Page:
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Additional info for Anonymous Exchange Relations: Assisted Conception between Ova Donors and Recipients in the United Kingdom

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I would he over the moon. It would be the chance of a lifetime. She us one of a family of Seven and it never dawned on her that she would not he able to have t'e famik she longed for. She married soling, at IS. ind had Figure 2a. established himself in his engineering career. Hut in spite of numerous tests the longed for bah did not arrive. v 42 and ph ysicall y fit. But every month is vital and The needs ii have ire donor eggs as soon as prssihk to hrlp her have her famuis' "A hat't would ' ust complete our lives.

These points are salient as many of the donors I spoke to also showed little or no hesitation over whether or not to donate. , also expressed no regrets or misgivings about their donations. First, however, it is necessary to consider how such claims about protecting persons' welfare and preserving persons as nonidentifiable or unknown identities, are informed by particular sets of assumptions. The first point to raise concerns the way that what may be taken as practices of anonymity represent a certain structuring or ordering of relations which preserve other (already existing) relations (cf: Strathem 1988).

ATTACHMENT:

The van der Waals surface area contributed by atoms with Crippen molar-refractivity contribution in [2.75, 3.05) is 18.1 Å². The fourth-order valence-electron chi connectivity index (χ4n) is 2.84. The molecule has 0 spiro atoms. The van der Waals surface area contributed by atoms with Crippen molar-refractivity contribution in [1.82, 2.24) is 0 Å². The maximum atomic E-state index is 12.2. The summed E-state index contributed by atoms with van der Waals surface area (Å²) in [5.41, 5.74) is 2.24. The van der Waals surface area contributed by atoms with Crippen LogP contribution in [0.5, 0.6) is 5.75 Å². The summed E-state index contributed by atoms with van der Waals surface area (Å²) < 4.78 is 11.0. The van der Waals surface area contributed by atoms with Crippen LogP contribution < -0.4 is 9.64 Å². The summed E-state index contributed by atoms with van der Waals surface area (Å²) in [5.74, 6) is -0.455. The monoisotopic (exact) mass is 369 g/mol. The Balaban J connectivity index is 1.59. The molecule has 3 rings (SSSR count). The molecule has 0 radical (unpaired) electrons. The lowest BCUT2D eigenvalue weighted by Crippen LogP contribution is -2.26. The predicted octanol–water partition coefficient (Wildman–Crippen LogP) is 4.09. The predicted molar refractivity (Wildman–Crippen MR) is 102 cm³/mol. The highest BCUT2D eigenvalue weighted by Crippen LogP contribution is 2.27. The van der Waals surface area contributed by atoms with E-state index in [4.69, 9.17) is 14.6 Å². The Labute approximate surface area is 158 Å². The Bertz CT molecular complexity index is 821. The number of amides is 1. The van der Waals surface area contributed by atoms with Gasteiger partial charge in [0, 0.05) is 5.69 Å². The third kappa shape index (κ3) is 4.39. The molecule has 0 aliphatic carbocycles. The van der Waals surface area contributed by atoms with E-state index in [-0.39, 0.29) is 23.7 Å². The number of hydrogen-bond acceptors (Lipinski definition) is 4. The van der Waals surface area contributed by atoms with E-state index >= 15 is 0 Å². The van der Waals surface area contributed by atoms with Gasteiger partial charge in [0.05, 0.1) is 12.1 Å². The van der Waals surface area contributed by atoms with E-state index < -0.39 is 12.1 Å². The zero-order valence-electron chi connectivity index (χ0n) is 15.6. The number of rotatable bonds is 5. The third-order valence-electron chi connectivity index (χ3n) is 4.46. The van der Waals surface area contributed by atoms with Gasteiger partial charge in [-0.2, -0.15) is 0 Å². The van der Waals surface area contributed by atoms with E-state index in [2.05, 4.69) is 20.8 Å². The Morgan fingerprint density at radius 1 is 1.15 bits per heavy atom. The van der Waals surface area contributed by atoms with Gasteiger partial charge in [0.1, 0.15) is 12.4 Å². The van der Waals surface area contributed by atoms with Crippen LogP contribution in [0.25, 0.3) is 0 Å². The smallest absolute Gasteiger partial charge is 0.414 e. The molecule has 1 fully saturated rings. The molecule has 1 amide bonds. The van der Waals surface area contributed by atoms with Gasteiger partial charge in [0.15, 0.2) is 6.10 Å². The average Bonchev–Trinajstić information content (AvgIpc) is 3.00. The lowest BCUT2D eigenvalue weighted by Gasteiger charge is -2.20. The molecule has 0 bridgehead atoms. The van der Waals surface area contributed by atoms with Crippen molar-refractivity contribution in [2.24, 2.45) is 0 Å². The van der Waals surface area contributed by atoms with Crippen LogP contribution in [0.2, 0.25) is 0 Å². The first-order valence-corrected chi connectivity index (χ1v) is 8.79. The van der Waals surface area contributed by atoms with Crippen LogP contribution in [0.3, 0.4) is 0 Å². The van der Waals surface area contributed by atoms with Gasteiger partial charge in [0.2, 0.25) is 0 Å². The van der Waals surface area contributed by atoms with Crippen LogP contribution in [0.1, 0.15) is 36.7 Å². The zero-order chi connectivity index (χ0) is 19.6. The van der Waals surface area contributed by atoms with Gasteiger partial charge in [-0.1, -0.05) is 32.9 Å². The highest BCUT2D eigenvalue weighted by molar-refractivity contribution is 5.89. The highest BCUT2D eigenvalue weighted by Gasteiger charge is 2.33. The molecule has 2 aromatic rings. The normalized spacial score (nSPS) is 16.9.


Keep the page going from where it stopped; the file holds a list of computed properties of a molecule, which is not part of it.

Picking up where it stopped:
Though the women in this study do not know each other, and though the donations they give and receive do not return to the original donor as in the reciprocity model of exchange, all the women I spoke to nonetheless felt very strongly that the 'valuables' passing between them constituted kinds of 'gifts'. Before considering the value of anonymity as a medium of exchange, it is helpful to 'filter' the construct analytically in terms of the assumptions governing the reciprocity model. Chapter Two 39 Anonymity, gifts and non-returns Since anthropological theory has equated the cancellation of gift-debt with the potential for social imbalance and instability (Sahlins 1965), non-reciprocal gifts have either been rendered intelligible as 'free' or 'pure' exchanges (for example Malinowski 1922), or else as independent of the social flows of dynamic circulation (Howell 1989; Weiner 1976,1992)6.

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